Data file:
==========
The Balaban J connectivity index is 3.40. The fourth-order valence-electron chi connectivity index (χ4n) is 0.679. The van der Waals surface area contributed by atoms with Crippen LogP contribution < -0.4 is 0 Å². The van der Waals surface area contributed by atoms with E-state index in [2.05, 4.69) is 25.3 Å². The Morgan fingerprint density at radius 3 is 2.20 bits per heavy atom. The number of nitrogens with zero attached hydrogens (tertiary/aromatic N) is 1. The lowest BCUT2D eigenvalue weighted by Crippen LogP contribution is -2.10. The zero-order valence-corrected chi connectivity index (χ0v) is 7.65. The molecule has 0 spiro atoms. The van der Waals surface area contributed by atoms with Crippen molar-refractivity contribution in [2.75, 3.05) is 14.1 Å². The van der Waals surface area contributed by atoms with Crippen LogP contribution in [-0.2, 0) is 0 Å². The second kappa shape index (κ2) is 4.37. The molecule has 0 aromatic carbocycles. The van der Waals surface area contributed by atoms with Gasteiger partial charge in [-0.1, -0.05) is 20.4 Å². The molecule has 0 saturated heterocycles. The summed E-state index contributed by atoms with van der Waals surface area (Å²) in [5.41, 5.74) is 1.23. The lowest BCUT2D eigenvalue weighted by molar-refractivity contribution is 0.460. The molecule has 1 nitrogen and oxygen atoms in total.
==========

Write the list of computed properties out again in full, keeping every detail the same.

The Balaban J connectivity index is 3.40. The fourth-order valence-electron chi connectivity index (χ4n) is 0.679. The van der Waals surface area contributed by atoms with Crippen LogP contribution < -0.4 is 0 Å². The van der Waals surface area contributed by atoms with E-state index in [2.05, 4.69) is 25.3 Å². The Morgan fingerprint density at radius 3 is 2.20 bits per heavy atom. The number of nitrogens with zero attached hydrogens (tertiary/aromatic N) is 1. The lowest BCUT2D eigenvalue weighted by Crippen LogP contribution is -2.10. The zero-order valence-corrected chi connectivity index (χ0v) is 7.65. The molecule has 0 spiro atoms. The van der Waals surface area contributed by atoms with Crippen molar-refractivity contribution in [2.75, 3.05) is 14.1 Å². The van der Waals surface area contributed by atoms with Crippen LogP contribution in [-0.2, 0) is 0 Å². The second kappa shape index (κ2) is 4.37. The molecule has 0 aromatic carbocycles. The van der Waals surface area contributed by atoms with Gasteiger partial charge in [-0.1, -0.05) is 20.4 Å². The molecule has 0 saturated heterocycles. The summed E-state index contributed by atoms with van der Waals surface area (Å²) in [5.41, 5.74) is 1.23. The lowest BCUT2D eigenvalue weighted by molar-refractivity contribution is 0.460. The molecule has 1 nitrogen and oxygen atoms in total.